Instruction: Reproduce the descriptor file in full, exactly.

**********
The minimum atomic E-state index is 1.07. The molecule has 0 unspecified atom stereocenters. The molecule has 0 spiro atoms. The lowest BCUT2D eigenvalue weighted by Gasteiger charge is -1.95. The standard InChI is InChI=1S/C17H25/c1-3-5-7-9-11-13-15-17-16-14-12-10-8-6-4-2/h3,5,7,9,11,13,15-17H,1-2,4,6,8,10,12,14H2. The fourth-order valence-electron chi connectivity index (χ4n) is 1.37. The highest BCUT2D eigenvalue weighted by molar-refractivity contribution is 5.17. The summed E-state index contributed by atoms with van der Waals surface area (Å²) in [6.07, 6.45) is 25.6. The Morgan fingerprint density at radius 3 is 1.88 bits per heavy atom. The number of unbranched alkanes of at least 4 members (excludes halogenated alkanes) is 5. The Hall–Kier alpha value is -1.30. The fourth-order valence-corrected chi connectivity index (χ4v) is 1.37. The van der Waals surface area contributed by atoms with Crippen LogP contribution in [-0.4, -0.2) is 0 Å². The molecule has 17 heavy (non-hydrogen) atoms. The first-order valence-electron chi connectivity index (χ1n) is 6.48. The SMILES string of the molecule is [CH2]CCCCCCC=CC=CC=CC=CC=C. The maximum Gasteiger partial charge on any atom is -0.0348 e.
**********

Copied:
The minimum atomic E-state index is 1.07. The molecule has 0 unspecified atom stereocenters. The molecule has 0 spiro atoms. The lowest BCUT2D eigenvalue weighted by Gasteiger charge is -1.95. The standard InChI is InChI=1S/C17H25/c1-3-5-7-9-11-13-15-17-16-14-12-10-8-6-4-2/h3,5,7,9,11,13,15-17H,1-2,4,6,8,10,12,14H2. The fourth-order valence-electron chi connectivity index (χ4n) is 1.37. The highest BCUT2D eigenvalue weighted by molar-refractivity contribution is 5.17. The summed E-state index contributed by atoms with van der Waals surface area (Å²) in [6.07, 6.45) is 25.6. The Morgan fingerprint density at radius 3 is 1.88 bits per heavy atom. The number of unbranched alkanes of at least 4 members (excludes halogenated alkanes) is 5. The Hall–Kier alpha value is -1.30. The fourth-order valence-corrected chi connectivity index (χ4v) is 1.37. The van der Waals surface area contributed by atoms with Crippen LogP contribution in [-0.4, -0.2) is 0 Å². The molecule has 17 heavy (non-hydrogen) atoms. The first-order valence-electron chi connectivity index (χ1n) is 6.48. The SMILES string of the molecule is [CH2]CCCCCCC=CC=CC=CC=CC=C. The maximum Gasteiger partial charge on any atom is -0.0348 e.